You can find a certified elder law attorney at www.nelf.org. I used one and they were actually cheaper because they specialize in elder law.

Best of luck.
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dubs35 Nov 27, 2019
Thank you! That is great advice!
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Lealonnie, has given great advice. But you may want to get the POA etc in place, before you have him fully accessed by the doctors. If the doctors deem him incompetent, it my be a bit more difficult to get the paperwork put in place. Although I do know that my step dad was able to update all his paperwork after being diagnosed with dementia.
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lealonnie1 Nov 25, 2019
Actually, you are right! Get the POAs in place FIRST, just in case he's deemed incompetent with dementia, etc, then it will be hard to get the POAs!!!
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Thank you both for your input! Lealonnie, your step by step answer is just what I need.
Like you both said, the logistics of this (even when you won't be the caregiver) are A LOT. There is a wonderful assisted living/memory care facility quite close to me, which is where I hope he will eventually end up. We shall see, as he is very stubborn. Very. Actually, lealonnie your advice on reminding him of all the premiums he has paid through the years just might help a tad!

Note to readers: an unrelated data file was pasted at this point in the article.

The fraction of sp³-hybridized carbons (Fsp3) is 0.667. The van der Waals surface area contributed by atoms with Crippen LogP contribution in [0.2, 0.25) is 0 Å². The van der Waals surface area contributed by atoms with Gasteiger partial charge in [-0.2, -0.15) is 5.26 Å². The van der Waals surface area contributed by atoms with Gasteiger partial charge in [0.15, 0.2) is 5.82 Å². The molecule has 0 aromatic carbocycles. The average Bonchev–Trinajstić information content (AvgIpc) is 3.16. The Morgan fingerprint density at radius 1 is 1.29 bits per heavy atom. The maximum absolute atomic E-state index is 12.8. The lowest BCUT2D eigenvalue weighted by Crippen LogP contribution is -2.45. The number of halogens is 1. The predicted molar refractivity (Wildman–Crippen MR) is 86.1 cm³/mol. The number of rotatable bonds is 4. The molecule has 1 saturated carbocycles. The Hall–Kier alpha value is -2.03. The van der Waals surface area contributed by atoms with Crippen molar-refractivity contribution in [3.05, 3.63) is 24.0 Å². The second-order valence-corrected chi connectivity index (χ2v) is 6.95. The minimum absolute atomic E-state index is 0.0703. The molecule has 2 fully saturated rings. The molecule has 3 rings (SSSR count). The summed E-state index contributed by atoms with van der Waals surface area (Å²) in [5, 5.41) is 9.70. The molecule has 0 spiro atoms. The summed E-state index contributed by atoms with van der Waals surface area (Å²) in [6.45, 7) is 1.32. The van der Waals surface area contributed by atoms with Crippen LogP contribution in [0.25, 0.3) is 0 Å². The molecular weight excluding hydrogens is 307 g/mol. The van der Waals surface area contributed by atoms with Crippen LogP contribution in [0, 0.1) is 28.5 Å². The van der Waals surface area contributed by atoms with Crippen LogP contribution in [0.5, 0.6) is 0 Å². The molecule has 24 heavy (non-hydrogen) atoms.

Exhausted, my relationship with my mother is strained. She sees no wrong in how she handled things. But, my young children love her so we see her occasionally.
I think I will take both of your advice and see out an elder care attorney. Thank you again!
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I'm sorry your mother left your father, and YOU, holding the bag for your dad's care at this difficult time of life. The first step would be to finish getting him evaluated and see what the doctor recommends moving forward: ie: Assisted Living, Memory Care, etc. Then set up financial & medical POAs so you can manage his health care and financial decisions as well. Get a joint bank account set up, with both of your names on the checking account, so you can write checks on his behalf. You don't need his medical records in hand; just a consult with his current doctor to get an idea of where he's at mentally & physically.

Then contact his Long Term Care Insurance Company to see what sort of coverage he has, where he can go, and exactly what they will pay for and for how long. Then you can check out some local Assisted Living communities, preferably with a continuum of care; ie: Assisted Living, Memory Care, Skilled Nursing, so that he can enter at one level and move within the same community as/if required. It always blows my mind to hear of the 'stubborn elder' who's been paying thru the ying-yang for long term care insurance for a zillion years but won't hear of actually USING the policy! Ugh. In any event, if/when he reaches the point where he can no longer care for himself or stay safe in his own home, you as his POA, will have the ability to help him acclimate into a safer place. You can always remind him of how much he's already PAID towards his long term care ANYWAY, right? LOL